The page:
Quality Magazine

Rockwell Standard Revealed

February 22, 2008
Hardness testing can be used in a variety of applications. Source: Newage Testing Instruments


The long awaited ASTM E18-07 Rockwell Hardness Standard has been released. While it is technically similar to the older version, some changes affect both users and service providers.

Here is a brief summary of the major changes:

An automatic jominy tester with six samples is displayed here. Source: Newage Testing Instruments

Indenters

All indenters require certifications and serial numbers. In the case of diamond indenters, there are now three classes, each class having different tolerances.

  • Class B diamond indenters are intended for everyday use.

  • Class A indenters are used for standardizing Class B indenters during the manufacturing process, and for troubleshooting by service technicians.

  • Reference diamonds are used to standardize Class A Diamonds.

    In the past, to comply with E18, diamonds were required to have their shape verified on an optical comparator, and then undergo performance verification on test blocks. E18-07 now requires that each indenter have its geometrical attributes (angle and radius) physically measured to ensure compliance. This eliminates the go/no-go measurements allowed by the old standard.

    What this means is that unless a manufacturer has a certification for a given diamond that states that it was physically measured and is compliant with the tolerances for geometry and performance outlined in E18-07, the machine cannot be certified to ASTM E18-07.

    Indenter balls and indenter holders also will require independent certification, with indenter holders demonstrating that the indenter holder was performance verified, and that there is at least 0.3 millimeter protrusion of the ball from the ball cap. The indenter balls are certified for diameter, material and hardness. The new standard also ties an indenter to a machine. This means that an indenter must be verified, using an abbreviated indirect verification, and tied by serial number to a given machine, before it can be used to measure parts. The indenter must be verified on two test blocks for each scale that it is intended to be used on- for example, HRA, HRC or HR15N. A certificate, similar to the ones generated when a machine is certified, must be generated and kept. Users are allowed to perform this verification themselves.


  • This shows an inline automatic tester. Source: Newage Testing Instruments

    Direct Verifications

    Direct verifications are a means of inspecting individual critical attributes of a hardness tester. In a Rockwell hardness tester that includes measuring the force at preload, total force and force at elastic recovery (the reading position). The displacement measuring device must be isolated and verified. Additionally, the timing and machine hysteresis must be verified.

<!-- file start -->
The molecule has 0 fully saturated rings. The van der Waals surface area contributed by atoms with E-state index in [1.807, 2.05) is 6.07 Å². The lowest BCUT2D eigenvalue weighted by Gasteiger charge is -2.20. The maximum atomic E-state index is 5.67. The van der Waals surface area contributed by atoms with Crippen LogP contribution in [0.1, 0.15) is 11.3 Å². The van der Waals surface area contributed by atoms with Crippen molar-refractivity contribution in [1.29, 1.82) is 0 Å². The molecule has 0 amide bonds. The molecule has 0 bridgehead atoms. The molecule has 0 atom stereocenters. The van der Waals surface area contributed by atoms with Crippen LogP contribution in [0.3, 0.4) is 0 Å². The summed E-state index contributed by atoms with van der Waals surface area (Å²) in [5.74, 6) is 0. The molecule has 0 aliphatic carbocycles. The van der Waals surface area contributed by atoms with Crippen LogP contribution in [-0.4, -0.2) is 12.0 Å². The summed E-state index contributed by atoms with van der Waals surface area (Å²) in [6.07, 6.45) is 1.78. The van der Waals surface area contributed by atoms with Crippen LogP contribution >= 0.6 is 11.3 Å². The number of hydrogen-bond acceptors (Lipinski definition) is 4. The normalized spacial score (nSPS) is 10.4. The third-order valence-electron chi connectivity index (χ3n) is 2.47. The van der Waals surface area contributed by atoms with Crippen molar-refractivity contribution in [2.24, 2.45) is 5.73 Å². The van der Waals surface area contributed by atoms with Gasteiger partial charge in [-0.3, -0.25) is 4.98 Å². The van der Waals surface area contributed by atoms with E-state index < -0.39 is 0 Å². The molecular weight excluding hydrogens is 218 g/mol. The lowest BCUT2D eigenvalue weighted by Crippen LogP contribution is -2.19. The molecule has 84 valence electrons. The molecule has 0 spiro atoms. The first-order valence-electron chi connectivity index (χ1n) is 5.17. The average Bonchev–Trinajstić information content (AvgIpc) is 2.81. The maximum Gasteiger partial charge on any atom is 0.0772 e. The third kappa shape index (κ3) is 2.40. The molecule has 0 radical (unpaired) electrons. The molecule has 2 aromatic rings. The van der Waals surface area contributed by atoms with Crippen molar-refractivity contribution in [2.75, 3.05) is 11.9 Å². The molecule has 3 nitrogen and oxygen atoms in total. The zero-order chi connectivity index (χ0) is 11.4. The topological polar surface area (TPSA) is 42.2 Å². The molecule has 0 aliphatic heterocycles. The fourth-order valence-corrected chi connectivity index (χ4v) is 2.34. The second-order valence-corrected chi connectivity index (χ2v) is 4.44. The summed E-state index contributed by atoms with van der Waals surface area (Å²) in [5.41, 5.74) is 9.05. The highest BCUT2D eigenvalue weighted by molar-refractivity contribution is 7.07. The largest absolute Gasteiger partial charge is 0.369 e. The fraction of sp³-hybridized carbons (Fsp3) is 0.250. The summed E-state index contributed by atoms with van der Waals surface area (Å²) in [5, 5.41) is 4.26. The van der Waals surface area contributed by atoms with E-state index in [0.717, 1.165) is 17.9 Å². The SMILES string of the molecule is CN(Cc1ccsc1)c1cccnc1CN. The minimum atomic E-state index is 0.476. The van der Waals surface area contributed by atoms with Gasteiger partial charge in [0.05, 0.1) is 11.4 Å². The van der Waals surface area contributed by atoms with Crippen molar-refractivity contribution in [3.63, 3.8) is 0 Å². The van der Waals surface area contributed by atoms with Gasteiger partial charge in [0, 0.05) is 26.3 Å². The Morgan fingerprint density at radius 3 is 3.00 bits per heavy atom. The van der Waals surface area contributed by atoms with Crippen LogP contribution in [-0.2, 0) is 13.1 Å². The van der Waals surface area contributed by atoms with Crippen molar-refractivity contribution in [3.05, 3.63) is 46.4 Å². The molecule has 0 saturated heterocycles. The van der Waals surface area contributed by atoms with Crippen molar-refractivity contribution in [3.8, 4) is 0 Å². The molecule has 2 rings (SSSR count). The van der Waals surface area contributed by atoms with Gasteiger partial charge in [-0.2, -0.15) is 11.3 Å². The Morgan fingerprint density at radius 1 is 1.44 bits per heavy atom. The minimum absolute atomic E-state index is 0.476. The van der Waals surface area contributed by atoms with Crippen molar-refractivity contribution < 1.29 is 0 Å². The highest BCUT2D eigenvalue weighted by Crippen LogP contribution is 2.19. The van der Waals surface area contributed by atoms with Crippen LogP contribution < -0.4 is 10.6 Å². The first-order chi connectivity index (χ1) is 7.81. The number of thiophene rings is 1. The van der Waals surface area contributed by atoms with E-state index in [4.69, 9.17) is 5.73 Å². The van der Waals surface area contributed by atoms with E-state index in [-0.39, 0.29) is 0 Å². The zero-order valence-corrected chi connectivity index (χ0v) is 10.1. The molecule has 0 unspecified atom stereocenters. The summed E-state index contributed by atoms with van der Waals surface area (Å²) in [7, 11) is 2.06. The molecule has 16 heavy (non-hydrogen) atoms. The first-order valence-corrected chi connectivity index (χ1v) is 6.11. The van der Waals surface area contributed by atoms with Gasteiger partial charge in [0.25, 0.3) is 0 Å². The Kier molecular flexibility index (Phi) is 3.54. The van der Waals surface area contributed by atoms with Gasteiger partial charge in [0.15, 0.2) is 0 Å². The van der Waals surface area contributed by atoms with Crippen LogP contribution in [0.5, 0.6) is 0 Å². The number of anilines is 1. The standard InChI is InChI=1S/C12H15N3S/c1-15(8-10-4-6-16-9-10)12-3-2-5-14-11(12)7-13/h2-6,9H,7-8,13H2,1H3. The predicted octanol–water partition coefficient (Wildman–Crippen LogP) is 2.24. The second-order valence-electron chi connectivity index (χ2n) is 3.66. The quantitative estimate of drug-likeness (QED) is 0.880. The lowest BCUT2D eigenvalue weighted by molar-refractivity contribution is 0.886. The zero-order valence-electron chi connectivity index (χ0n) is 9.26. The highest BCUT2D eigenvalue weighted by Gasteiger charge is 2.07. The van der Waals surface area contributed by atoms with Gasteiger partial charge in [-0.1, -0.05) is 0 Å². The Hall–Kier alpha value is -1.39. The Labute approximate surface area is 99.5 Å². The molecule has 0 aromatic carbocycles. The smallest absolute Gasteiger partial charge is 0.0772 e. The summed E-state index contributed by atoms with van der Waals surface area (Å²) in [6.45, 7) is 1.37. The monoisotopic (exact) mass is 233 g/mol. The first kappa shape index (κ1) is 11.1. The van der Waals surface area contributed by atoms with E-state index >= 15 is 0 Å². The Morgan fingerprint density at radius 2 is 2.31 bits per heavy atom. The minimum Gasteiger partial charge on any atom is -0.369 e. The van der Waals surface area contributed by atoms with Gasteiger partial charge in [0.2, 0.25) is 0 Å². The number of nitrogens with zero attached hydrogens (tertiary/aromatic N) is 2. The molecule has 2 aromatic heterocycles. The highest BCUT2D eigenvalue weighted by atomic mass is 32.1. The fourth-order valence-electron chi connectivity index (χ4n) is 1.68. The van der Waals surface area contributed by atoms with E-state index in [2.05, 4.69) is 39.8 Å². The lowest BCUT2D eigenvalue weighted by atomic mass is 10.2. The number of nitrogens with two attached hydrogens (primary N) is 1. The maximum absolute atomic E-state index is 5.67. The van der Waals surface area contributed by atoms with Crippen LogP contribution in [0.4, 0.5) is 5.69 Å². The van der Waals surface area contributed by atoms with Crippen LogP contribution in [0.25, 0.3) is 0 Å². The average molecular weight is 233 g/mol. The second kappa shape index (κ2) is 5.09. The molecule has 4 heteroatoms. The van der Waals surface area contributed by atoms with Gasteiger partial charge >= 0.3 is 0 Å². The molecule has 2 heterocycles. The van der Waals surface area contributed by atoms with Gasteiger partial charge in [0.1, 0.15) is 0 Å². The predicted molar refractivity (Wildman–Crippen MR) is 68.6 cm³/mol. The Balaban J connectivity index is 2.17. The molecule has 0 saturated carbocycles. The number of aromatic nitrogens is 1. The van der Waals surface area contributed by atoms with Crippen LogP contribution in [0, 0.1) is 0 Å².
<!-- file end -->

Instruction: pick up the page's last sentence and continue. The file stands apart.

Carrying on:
Direct verifications have always been done by testing machine manufacturers when machines are manufactured. They also were performed when machines are rebuilt, and as a diagnostic tool when the force, or measuring systems are suspect. The new standard now states a direct verification (less the timing) must be performed “When adjustments, modifications or repairs are made that could affect the application of test forces, the depth measuring system or the machine hysteresis.”

    To comply with E18-07, if adjustments are made that affect any of these key elements, service technicians can no longer just rely on performance of the machine on test blocks. A direct verification must be done to ensure that all of these elements are in tolerance, and are not simply correct by “canceling errors.”

    In other words, there may be cases where an instrument reads the test blocks within tolerance, but fails a direct verification. Under the new revision, these machines cannot be deemed “certifiable” unless the machine can be adjusted/repaired to pass both a direct and an indirect verification.

    Rockwell indenter shows a closeup of the hardness test. Source: Newage Testing Instruments

    As Found Results

    The old revision of E18 was rather ambiguous regarding service technicians reporting as found results. E18- 07 now states that as found results must be obtained and recorded for every scale that is to be recertified. Historically, as founds were taken on the scale on which the machine was “as found.” This is a time-consuming process, not to mention the additional test block consumption, which may force providers to adjust their service pricing.

    What Can You Do in the Interim?

    If you are not prepared to meet the new revision of E18, service technicians can certify your instruments in accordance with ASTM E18-05, which is the previous version. Many companies are switching but the change is not yet universal. Q

    Tech Tips

  • To comply with E18-07, if adjustments are made that affect any of these key elements, service technicians can no longer just rely on performance of the machine on test blocks.

  • A direct verification must be done to ensure that all of these elements are in tolerance, and are not simply correct by “canceling errors.”

  • There may be cases where an instrument reads the test blocks within tolerance, but fails a direct verification. Under the new revision, these machines cannot be deemed “certifiable” unless the machine can be adjusted/repaired to pass both a direct and an indirect verification.